- Tell CV readers a little bit about yourself.
Hi, I’m Marilynn! I’ve been married to a wonderful, talented, and intelligent man for 46 years; have two amazing daughters; and an incredibly aware, smart 4-year old grandson. I am an energy practitioner, cookbook author, teacher, love music, people, healthy food, travel, the ocean, and am an activist for a healthy, environmental world.
I’d like to share a first person experience with a new practitioner. At first I was pleasantly surprised to receive a friendly greeting which put me at ease as opposed to being on alert with white coat uncomfortableness. This practitioner sat facing the computer and asked what brought me to the office. I thought, great we will get to reason for my visit quickly. However, the questions continued to flow without practitioner paying much attention to me and the questions were standard computer questions which warranted yes or no response or place to add a few words with most of the questions not having a connection to the reason for an individual visit.
I believe each person is unique and cannot be defined by the number of boxes filled in, but by their own personal story. Anyway, once all the computerized questions were asked and answered, the practitioner admitted to not having any idea what was causing my symptoms. A few suggestions were made that I had already tried with the exception to add a multivitamin and try a salve that was used effectively on cows that could be bought without a prescription. As the visit came to an end, I noted at no point did the practitioner look at the area in question, nor examine any part of me, order any follow-up labs nor a discussion to explore what might be the cause of the symptoms. The appointment was over and I was handed a printout of the visit that stated no return appointment needed. And of course the bill!
As an awareness guide for health and wellness, an energy practitioner, a teacher, and a cookbook author what is most important to me in my work is listening to my clients and students. Working collaborately with others on their health journey is important to me and it frustrates me how the new medical system is so lacking in compassion and the desire for health.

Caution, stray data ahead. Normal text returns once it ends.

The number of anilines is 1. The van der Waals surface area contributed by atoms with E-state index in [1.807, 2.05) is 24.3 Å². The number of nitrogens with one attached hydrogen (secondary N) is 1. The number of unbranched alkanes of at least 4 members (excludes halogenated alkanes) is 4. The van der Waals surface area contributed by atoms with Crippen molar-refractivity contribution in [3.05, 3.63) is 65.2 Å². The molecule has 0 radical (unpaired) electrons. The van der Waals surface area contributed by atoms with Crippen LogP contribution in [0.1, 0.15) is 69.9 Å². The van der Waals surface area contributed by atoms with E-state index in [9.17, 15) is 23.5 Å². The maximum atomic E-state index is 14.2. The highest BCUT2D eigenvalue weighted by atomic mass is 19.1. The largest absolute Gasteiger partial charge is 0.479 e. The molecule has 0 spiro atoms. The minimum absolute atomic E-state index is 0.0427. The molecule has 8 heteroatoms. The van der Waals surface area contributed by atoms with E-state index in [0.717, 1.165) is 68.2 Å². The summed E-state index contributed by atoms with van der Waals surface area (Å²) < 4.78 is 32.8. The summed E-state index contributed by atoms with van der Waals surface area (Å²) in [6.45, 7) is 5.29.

- What do you think is the most fundamental problem or concern we face in healthcare?
From my perspective, I see several concerns in health care today. One of the biggest problems is a shortage of adequate staff in hospitals, doctors offices and other healthcare facilities. Due to understaffing nurses are stretched too thin. Staffing shortages result in practitioners being overworked and unable to take regular break time. This leads to their forgetting their own basic needs and raises their stress load. As not enough personnel, patient’s needs are not always met in a timely fashion so patient’s may need to have an advocate to assist them or hire a medical person as often not enough staff to take care of everyone. Also in out-patient surgery, patients aren’t always given enough information prior to understand post care, as sometimes patients may need post assistance. I have also heard from some patient’s that they were instructed to do some self care that they might not be comfortable doing or should have a professionally trained person do. In short, too much is being left to the patient who may be ill prepared in these circumstances.